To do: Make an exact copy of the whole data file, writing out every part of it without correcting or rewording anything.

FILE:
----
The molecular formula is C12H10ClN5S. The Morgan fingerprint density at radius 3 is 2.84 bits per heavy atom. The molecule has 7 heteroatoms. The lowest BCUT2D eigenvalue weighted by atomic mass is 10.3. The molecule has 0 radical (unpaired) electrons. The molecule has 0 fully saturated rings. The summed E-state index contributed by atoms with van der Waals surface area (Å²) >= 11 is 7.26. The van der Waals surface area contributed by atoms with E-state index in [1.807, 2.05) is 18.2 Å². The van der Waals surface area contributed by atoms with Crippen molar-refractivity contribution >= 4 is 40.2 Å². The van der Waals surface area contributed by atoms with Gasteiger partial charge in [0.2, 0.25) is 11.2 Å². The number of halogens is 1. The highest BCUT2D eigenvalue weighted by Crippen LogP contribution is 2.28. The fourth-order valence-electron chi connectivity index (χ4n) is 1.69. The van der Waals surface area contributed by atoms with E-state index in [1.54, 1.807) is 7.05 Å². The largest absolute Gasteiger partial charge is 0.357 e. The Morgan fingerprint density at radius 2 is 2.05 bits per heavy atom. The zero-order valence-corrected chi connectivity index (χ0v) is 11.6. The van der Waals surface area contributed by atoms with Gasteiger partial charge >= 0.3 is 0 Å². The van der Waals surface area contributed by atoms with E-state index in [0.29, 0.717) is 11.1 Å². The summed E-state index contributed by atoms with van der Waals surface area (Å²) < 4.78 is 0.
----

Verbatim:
The molecular formula is C12H10ClN5S. The Morgan fingerprint density at radius 3 is 2.84 bits per heavy atom. The molecule has 7 heteroatoms. The lowest BCUT2D eigenvalue weighted by atomic mass is 10.3. The molecule has 0 radical (unpaired) electrons. The molecule has 0 fully saturated rings. The summed E-state index contributed by atoms with van der Waals surface area (Å²) >= 11 is 7.26. The van der Waals surface area contributed by atoms with E-state index in [1.807, 2.05) is 18.2 Å². The van der Waals surface area contributed by atoms with Crippen molar-refractivity contribution >= 4 is 40.2 Å². The van der Waals surface area contributed by atoms with Gasteiger partial charge in [0.2, 0.25) is 11.2 Å². The number of halogens is 1. The highest BCUT2D eigenvalue weighted by Crippen LogP contribution is 2.28. The fourth-order valence-electron chi connectivity index (χ4n) is 1.69. The van der Waals surface area contributed by atoms with E-state index in [1.54, 1.807) is 7.05 Å². The largest absolute Gasteiger partial charge is 0.357 e. The Morgan fingerprint density at radius 2 is 2.05 bits per heavy atom. The zero-order valence-corrected chi connectivity index (χ0v) is 11.6. The van der Waals surface area contributed by atoms with Gasteiger partial charge >= 0.3 is 0 Å². The van der Waals surface area contributed by atoms with E-state index in [0.29, 0.717) is 11.1 Å². The summed E-state index contributed by atoms with van der Waals surface area (Å²) < 4.78 is 0.